Latest Update: 11-19-2012
The construction of a Vertical Milling machine from a 12"
Drill Press is a project that I have undertaken because of a video that
I purchased from the Little Machine Shop in California.
Rodriguez's video show you how to convert a Drill Press into a vertical
milling machine. The video is named "Milling
on the Drill Press
" and is 4 hours long. In this he shows the
steps that he
undertook to do the modification. I purchased a 12 Speed Drill
Press from Harbor Freight (Part # 60237) and have proceeded to do the
same types of
changes. Here are some photos of what I have done.
After making some of my changes you will notice that there is a
sticking out of the top of the front pulley assembly. This is
part of the modification so that you can with precision move the drill
bit down a precise amount.
I then removed that top cover from where the pulleys were to eliminate
the possibility of the top falling down on the shaft while
machine is running.
Here is a detail picture of the top of the machine.
The next thing done was to cut down the vertical tube as it was about
3" to high.
The next thing needed is to make the vertical tube stiffer as there is
some flex in these small tubes.
So to add anything to the tube the bottom must be sealed up temporally
with a freezer bag put between the tube and the base. It was
bolted back into place to seal the end.
Then I added your local post concrete to stiffen the tube.
Open bag and mix with water and fill tube. Please
the custom funnel.
If your careful you may not make a mess.
I did this to both my new vertical mill and my old drill press as all
it can do is help with the flex when drilling. Also it did
take much concrete from the bag and why waste all of it.
Here is a picture of the tube completely filled with concrete.
Next step is to modify the quill assembly to allow the use of a milling
bit arbor safely.......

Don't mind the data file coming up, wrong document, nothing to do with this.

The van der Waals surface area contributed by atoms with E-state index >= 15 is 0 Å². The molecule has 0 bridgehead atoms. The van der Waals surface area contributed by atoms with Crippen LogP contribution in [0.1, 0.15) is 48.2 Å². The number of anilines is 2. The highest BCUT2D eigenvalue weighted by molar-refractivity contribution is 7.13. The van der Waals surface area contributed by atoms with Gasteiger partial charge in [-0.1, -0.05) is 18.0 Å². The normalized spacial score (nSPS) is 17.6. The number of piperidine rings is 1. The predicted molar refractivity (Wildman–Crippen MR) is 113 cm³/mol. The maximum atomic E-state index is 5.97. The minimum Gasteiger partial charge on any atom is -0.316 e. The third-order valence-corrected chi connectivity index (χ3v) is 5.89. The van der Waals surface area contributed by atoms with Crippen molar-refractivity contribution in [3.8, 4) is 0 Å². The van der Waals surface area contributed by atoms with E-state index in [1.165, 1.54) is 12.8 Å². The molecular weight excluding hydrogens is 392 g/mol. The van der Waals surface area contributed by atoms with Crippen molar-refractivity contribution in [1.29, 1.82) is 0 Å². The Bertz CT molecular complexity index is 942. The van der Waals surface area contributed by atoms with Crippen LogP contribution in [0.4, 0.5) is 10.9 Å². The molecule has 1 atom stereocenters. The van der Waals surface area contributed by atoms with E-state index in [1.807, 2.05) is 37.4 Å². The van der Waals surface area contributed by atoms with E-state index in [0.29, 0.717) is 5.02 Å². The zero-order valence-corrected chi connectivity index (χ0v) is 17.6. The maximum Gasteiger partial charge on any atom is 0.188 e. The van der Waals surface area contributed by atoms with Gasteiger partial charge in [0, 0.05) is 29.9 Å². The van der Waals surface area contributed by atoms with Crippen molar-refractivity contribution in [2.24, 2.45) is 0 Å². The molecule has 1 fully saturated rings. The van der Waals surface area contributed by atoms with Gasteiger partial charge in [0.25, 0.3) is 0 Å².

Here are the quill parts from the Drill.
I have done the mods and here is where we start
The qull unit above was drilled out to clear a 1/4-20 threaded rod to
create a place so that the milling bit arbor could be retained
in the machine even if to broke loose from it mechanical hold in the
I then needed to modify the milling bit arbors that I got from The
Little Machine Shop part number is 2394
Which is a MT 2 Arbor Blank with a 3/8-16 NC drawbar. This
drawbar size is what I needed to reduce to
1/4-20 for the rod that I am using for a drawbar to fit in the quill
assembly that I have.
I needed to plug the drawbar end so that it could be redrilled and
tapped for the 1/4-20 that I needed.
I cutoff some 3/8-16 rod about 1 1/4 inches in length and treaded it
into the drawbar end with some Loctite 609
for a never to be removed plug. We then machined the top flat and
drilled out a hole and tapped it for 1/4-20.
This is my friend Al that owns a Machine Shop. And this is the
machine that we used to modify the arbors so that I
could use them for this conversion.
The result allows this to be used as follows:
The arbors that I got (6 ea) were then drilled out to hold 3 different
sizes of milling bits, 1/4, 3/8 and 1/2 inch tools.
I also drilled an tapped a set screw into each arbor to hold the
milling bit in place.
The came the fun part. Putting everything back together and
making it work again.
I had to reassemble the quill for the drill
And I test fitted again a 3/8 mill in the arbor.
Then I started the reassembly of the parts back into a working machine.
After putzzing around with the parts they finally
went together with the asseembed parts looking like this.
I then added the modified pully back on the top of the quill assembly.
Notice that I have machined the top of the pully
and scribed a index line on it for exact depth setting on the mill.
I then test fitted the arbor into place to make sure that I had the
correct clearance for the retention nut. And yes there is
enough room in the top of the quill assembly to use a 1/4-20 nut to
lock the arbor into place.
After installing the pulley I put the index disk that I had made before
which is drilled and tapped for 1/4-20 and has
50 index marks around it so that each mark is 0.001 of an inch and it
does work. THANK YOU Jose!!!!!!
I then reassembled the belts that drive the drill.
I now have a complete drill/vertical milling machine.
And it will do things like this.
Notice the fine chips that are created. This is the first part
milled on the machine and it is a learning process.
I first tried a speed of about 200 rpms and that did not work well so I
changed the speed to 3200 and it works
And so now that I know how to make a mess. On to the next item.
Now to finish the parts for my Horizontal Milling machine all from
Aluminum cast parts.